It is perhaps the most polarizing title of the year. Love, hate, and debate about audience have all bubbled up around Tom McNeal’s Far Far Away. A National Book Award finalist, the novel also has five starred reviews and has made four of the year’s best lists; clearly, there is a lot of love for this book. But whenever I discuss Far Far Away with someone who didn’t like it, they don’t just dislike the book, it’s more like disdain.
I’m not one of those people but I’m not quite on the side of adoration either. McNeal’s most prominent theme is story—its power and our lives as stories are two variations that we see in the novel. McNeal’s use of storytelling (specifically, fairy tales) as a major theme is done well enough, but when analyzed with other elements of the novel such as voice, style, and characters, Far Far Away is a book made up of discrete notes that, when played together, make a dissonant sound.
Many of those notes are good enough on their own. There are a couple ways to interpret it, but one reading of the novel’s main theme is that as teenagers are going through the hard work of identity formation, they lack control. Jeremy exemplifies this idea as he is guided and watched over by Jacob Grimm. Similarly, Ginger is not motivated to spend time with Jeremy because of a real interest in him; she has fallen under the spell of the Sten Blix’s Prince Cake (or at least, that’s how I read it). Her decisions are not entirely her own; she is controlled by an adult. Over the course of the novel we see Jeremy begin to assert little bits of control over his own narrative, but ultimately, this is Jacob’s book so we never see Jeremy or Ginger mature. In fact, when they are held prisoner by Sten it is Jacob who brings about their rescue, because it is his story and his actions that drive the narrative.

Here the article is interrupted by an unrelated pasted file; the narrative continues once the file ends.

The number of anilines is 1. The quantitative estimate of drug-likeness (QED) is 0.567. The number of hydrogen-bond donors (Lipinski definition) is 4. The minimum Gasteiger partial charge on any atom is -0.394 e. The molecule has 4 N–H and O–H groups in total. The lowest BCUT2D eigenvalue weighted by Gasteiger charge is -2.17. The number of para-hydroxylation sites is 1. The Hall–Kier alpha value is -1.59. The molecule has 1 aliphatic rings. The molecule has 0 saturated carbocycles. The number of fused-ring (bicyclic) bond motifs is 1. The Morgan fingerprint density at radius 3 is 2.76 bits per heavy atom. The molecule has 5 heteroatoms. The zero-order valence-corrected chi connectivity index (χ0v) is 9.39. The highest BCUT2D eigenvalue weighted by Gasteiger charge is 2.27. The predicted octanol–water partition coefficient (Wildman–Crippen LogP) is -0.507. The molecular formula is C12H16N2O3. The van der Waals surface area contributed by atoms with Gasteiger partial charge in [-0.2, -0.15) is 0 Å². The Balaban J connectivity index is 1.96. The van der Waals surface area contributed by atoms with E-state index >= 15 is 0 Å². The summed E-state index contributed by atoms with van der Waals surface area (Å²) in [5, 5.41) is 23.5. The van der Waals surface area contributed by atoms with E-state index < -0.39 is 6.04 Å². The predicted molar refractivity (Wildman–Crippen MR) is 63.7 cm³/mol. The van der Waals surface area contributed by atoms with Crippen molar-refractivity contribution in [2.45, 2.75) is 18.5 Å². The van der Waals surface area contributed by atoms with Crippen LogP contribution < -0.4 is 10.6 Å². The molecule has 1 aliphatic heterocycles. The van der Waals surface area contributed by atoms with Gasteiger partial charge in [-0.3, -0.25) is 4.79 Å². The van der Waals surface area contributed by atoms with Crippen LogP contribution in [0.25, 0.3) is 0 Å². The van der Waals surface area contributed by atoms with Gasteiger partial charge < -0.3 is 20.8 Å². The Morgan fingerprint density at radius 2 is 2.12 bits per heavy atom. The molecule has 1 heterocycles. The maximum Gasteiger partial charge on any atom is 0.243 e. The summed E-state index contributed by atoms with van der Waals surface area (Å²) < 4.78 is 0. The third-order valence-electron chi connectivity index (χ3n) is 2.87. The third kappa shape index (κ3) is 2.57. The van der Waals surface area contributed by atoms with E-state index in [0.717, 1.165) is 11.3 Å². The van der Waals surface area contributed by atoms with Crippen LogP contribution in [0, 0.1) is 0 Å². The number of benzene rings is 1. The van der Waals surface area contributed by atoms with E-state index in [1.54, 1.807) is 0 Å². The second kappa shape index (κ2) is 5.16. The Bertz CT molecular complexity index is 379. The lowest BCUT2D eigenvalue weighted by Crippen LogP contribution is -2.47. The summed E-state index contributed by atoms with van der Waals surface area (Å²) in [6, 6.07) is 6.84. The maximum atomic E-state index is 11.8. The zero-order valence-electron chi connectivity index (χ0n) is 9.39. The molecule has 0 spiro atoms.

The multiple layers of narrative aren’t handled cleanly though so we end up with interesting ideas that don’t work together. Controlling one’s destiny is a powerful young adult theme, but does it work as theme when the young adult characters aren’t actually the characters who fulfill this idea?
Jacob Grimm as first person narrator is probably the sole source of the novel’s dissonance, because although it is technically first person, Far Far Away is functionally third person due to Jacob’s ability to follow any character. At the beginning of the book, it seems that Jacob is going to narrate this story because he just happens to be the friendly ghost/guardian who looks after the abandoned and neglected Jeremy. Jacob, as a historical figure, is significant because of the modern fairy tale style the novel uses so we accept his presence. Then later, it turns out that Jacob has sought out Jeremy to watch over as a kind of penance for his coldness to his nephew. At this point it’s clear that Jeremy and Ginger are merely players in Jacob’s quest to rewrite a past wrong.
In theory, this is a fascinating concept. But the execution lacks the focus necessary to make the themes of storytelling, neglect, and adolescence cohere. While Jacob’s authorial voice is strong throughout the novel, it’s perhaps too strong, too self-consciously an author’s voice. I wanted to care about Jeremy and Ginger, two teens who long to go “far, far away,” but it’s hard to do when they never become living, breathing characters.